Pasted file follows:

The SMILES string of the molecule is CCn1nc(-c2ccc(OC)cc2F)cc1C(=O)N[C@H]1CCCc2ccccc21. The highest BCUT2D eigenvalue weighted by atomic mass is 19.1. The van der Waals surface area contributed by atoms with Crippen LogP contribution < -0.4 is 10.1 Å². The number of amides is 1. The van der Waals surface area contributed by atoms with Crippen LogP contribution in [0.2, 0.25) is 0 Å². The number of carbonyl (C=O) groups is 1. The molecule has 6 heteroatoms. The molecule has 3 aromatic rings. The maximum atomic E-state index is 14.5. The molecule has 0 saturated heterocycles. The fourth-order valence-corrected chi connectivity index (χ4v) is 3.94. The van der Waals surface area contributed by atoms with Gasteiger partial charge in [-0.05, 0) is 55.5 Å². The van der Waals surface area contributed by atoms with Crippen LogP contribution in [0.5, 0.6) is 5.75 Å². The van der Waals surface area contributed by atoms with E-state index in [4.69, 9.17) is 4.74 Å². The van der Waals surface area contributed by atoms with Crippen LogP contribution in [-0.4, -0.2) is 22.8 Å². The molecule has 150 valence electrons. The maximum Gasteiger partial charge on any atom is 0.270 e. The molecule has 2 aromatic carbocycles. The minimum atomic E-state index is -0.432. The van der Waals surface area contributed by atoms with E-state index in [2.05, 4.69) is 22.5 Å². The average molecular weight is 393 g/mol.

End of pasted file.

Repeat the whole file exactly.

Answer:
The SMILES string of the molecule is CCn1nc(-c2ccc(OC)cc2F)cc1C(=O)N[C@H]1CCCc2ccccc21. The highest BCUT2D eigenvalue weighted by atomic mass is 19.1. The van der Waals surface area contributed by atoms with Crippen LogP contribution < -0.4 is 10.1 Å². The number of amides is 1. The van der Waals surface area contributed by atoms with Crippen LogP contribution in [0.2, 0.25) is 0 Å². The number of carbonyl (C=O) groups is 1. The molecule has 6 heteroatoms. The molecule has 3 aromatic rings. The maximum atomic E-state index is 14.5. The molecule has 0 saturated heterocycles. The fourth-order valence-corrected chi connectivity index (χ4v) is 3.94. The van der Waals surface area contributed by atoms with Gasteiger partial charge in [-0.05, 0) is 55.5 Å². The van der Waals surface area contributed by atoms with Crippen LogP contribution in [0.5, 0.6) is 5.75 Å². The van der Waals surface area contributed by atoms with E-state index in [4.69, 9.17) is 4.74 Å². The van der Waals surface area contributed by atoms with Crippen LogP contribution in [-0.4, -0.2) is 22.8 Å². The molecule has 150 valence electrons. The maximum Gasteiger partial charge on any atom is 0.270 e. The molecule has 2 aromatic carbocycles. The minimum atomic E-state index is -0.432. The van der Waals surface area contributed by atoms with E-state index in [2.05, 4.69) is 22.5 Å². The average molecular weight is 393 g/mol.